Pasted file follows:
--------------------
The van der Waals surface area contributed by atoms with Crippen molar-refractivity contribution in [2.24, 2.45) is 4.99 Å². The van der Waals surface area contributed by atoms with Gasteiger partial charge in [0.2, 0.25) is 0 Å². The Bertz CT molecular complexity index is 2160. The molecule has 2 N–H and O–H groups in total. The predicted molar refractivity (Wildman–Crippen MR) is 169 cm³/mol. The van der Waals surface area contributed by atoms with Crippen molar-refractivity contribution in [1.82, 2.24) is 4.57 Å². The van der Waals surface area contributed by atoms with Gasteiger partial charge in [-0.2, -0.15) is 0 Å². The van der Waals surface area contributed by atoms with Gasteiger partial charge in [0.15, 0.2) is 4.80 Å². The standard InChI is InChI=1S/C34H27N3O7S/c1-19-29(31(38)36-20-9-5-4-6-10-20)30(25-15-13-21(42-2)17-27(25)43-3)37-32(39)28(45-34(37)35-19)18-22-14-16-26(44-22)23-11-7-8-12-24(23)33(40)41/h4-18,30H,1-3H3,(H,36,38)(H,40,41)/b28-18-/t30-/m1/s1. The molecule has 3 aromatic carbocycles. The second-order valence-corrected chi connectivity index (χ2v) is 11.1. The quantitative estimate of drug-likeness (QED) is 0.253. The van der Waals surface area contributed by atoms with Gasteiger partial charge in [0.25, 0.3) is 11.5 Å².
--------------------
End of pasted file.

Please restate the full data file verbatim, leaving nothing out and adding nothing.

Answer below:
The van der Waals surface area contributed by atoms with Crippen molar-refractivity contribution in [2.24, 2.45) is 4.99 Å². The van der Waals surface area contributed by atoms with Gasteiger partial charge in [0.2, 0.25) is 0 Å². The Bertz CT molecular complexity index is 2160. The molecule has 2 N–H and O–H groups in total. The predicted molar refractivity (Wildman–Crippen MR) is 169 cm³/mol. The van der Waals surface area contributed by atoms with Crippen molar-refractivity contribution in [1.82, 2.24) is 4.57 Å². The van der Waals surface area contributed by atoms with Gasteiger partial charge in [-0.2, -0.15) is 0 Å². The van der Waals surface area contributed by atoms with Gasteiger partial charge in [0.15, 0.2) is 4.80 Å². The standard InChI is InChI=1S/C34H27N3O7S/c1-19-29(31(38)36-20-9-5-4-6-10-20)30(25-15-13-21(42-2)17-27(25)43-3)37-32(39)28(45-34(37)35-19)18-22-14-16-26(44-22)23-11-7-8-12-24(23)33(40)41/h4-18,30H,1-3H3,(H,36,38)(H,40,41)/b28-18-/t30-/m1/s1. The molecule has 3 aromatic carbocycles. The second-order valence-corrected chi connectivity index (χ2v) is 11.1. The quantitative estimate of drug-likeness (QED) is 0.253. The van der Waals surface area contributed by atoms with Gasteiger partial charge in [0.25, 0.3) is 11.5 Å².